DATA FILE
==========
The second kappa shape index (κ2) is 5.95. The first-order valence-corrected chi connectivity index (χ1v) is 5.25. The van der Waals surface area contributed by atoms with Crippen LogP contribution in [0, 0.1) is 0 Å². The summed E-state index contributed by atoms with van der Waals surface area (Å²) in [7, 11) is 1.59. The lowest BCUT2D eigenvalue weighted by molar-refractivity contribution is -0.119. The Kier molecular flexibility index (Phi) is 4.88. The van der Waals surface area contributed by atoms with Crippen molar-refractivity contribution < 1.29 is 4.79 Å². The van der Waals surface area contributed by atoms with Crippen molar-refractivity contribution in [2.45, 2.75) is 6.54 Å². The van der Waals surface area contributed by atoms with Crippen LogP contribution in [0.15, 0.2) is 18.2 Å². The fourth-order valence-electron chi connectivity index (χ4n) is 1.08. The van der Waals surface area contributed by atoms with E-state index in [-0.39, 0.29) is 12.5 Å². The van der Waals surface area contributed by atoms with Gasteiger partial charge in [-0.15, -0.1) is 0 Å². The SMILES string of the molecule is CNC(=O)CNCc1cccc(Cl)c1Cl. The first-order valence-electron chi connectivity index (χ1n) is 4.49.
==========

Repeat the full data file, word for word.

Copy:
The second kappa shape index (κ2) is 5.95. The first-order valence-corrected chi connectivity index (χ1v) is 5.25. The van der Waals surface area contributed by atoms with Crippen LogP contribution in [0, 0.1) is 0 Å². The summed E-state index contributed by atoms with van der Waals surface area (Å²) in [7, 11) is 1.59. The lowest BCUT2D eigenvalue weighted by molar-refractivity contribution is -0.119. The Kier molecular flexibility index (Phi) is 4.88. The van der Waals surface area contributed by atoms with Crippen molar-refractivity contribution < 1.29 is 4.79 Å². The van der Waals surface area contributed by atoms with Crippen molar-refractivity contribution in [2.45, 2.75) is 6.54 Å². The van der Waals surface area contributed by atoms with Crippen LogP contribution in [0.15, 0.2) is 18.2 Å². The fourth-order valence-electron chi connectivity index (χ4n) is 1.08. The van der Waals surface area contributed by atoms with E-state index in [-0.39, 0.29) is 12.5 Å². The van der Waals surface area contributed by atoms with Gasteiger partial charge in [-0.15, -0.1) is 0 Å². The SMILES string of the molecule is CNC(=O)CNCc1cccc(Cl)c1Cl. The first-order valence-electron chi connectivity index (χ1n) is 4.49.